Champion of New and Old
The critic whose passion and insight changed the way we look at the built world.
Last month, the world of architecture lost the best critic of our time. Ada Louise Huxtable set the standard for architectural journalism, not only because of her many firsts–first architecture critic for the New York Times, hired in 1963; first cultural critic to win the Pulitzer Prize, in 1970–but because of the powerful influence of her voice, both on the public and on writers who followed her. The digging and research that informed her opinions is legendary: her articles were built on deep layers of knowledge about design, engineering, history, zoning laws, financing, real-estate deals, politics, and, most important, what she saw as the social contract at the heart of most building ventures. To be with Ada Louise (never Ada!) was like reading one of her essays–she was elegant, erudite, sophisticated, fearless, tough, and witty. Through her articles in the Times, and later in the Wall Street Journal, she taught generations of readers how to look at architecture and understand the urban realm.
While we were preparing this issue of RECORD on renovation, addition, and adaptive reuse, we couldn't help but think about Huxtable. A modernist by inclination, she championed the work of a wide range of architects–James Stirling, I.M. Pei, Frank Gehry. But she was often a fierce preservationist, and believed that the history revealed through a variety of buildings and public spaces–shifting, aging, and adapted over time–was essential to the vibrant texture of cities. “I am devoted to the principle that every age produces its greatest buildings in its own image,” she wrote. “Ultimately, it is the addition and absorption of this continuous record of changing art, technology, ideas, and uses that make cities the unique repositories of the whole range of human endeavor.”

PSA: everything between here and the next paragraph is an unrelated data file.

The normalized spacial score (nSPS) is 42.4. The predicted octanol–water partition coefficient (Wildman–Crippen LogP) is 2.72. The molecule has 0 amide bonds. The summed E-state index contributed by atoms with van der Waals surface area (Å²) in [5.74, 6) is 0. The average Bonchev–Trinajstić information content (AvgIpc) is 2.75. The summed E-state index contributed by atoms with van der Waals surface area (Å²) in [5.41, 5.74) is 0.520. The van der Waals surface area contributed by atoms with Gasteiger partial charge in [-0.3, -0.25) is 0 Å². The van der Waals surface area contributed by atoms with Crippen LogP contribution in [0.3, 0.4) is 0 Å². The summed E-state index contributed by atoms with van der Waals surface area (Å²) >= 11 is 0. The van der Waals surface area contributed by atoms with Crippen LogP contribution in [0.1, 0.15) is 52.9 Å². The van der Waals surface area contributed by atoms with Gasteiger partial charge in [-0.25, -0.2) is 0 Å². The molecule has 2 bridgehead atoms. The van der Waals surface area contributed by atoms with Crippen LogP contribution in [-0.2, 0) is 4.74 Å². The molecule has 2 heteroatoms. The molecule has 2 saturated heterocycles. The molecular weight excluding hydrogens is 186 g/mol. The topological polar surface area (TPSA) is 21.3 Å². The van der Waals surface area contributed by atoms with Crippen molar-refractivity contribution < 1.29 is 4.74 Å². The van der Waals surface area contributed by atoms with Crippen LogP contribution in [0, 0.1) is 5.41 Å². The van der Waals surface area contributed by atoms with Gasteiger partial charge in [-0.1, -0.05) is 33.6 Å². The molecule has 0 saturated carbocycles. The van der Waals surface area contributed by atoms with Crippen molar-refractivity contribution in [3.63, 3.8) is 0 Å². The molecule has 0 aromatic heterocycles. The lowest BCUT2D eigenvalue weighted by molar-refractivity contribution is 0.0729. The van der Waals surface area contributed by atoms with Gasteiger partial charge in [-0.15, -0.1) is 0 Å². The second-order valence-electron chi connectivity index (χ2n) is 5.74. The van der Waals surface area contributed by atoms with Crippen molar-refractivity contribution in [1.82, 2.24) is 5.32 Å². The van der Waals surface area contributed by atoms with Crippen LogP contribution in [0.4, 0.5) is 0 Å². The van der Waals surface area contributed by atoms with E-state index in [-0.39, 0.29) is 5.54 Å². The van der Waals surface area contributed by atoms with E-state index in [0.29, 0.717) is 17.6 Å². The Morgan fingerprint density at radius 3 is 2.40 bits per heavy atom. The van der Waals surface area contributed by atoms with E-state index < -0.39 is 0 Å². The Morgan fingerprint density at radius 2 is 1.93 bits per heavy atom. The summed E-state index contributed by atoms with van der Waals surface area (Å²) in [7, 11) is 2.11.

Because history and modernism are hardly incompatible, she was delighted when, in 1975, the Museum of Modern Art seemingly changed its institutional course by mounting a show of 19th-century architectural drawings from the École des Beaux Arts. It was the style with which she'd grown up in New York, haunting such great Beaux-Arts temples as the Metropolitan Museum of Art and the New York Public Library. The library building “made no pretense at chumminess; it was intended to impress,” she wrote. “A sense-expanding spatial sequence from the arched and colonnaded portal to more marble and massive stairs and the richly detailed rooms inside provided both grace and grandeur and suggested that man might be noble, after all. Or at least, that he knew quality from junk.”
In her last article, published one month before she died, Huxtable went to the mat to protest the extensive alterations currently planned for that un-chummy and impressive librarythat she loved so much.
But frequently, Huxtable encouraged change and the marriage of old and new. We're not sure how she would have ruled on designLAB's glass addition to Paul Rudolph's library in Dartmouth, Massachusetts. But we think she would have liked the idea of turning a Brit-built Edwardian police station in Shanghai into a design emporium by Neri&Hu, or a Baroque building on an old square in Ljubljana, Slovenia, into crisply contemporary apartments. When she reviewed the opening of Lincoln Center in 1966, the only building she didn't damn with faint praise was Eero Saarinen's Vivian Beaumont Theater–“a design of strong, sculptural good looks that offers, with its fronting pool and Henry Moore sculpture, the only honestly contemporary vista in the place”–and she probably would have applauded Hugh Hardy's discreet addition to it. She cheered the work of architects who may not be noble, but who clearly know quality from junk.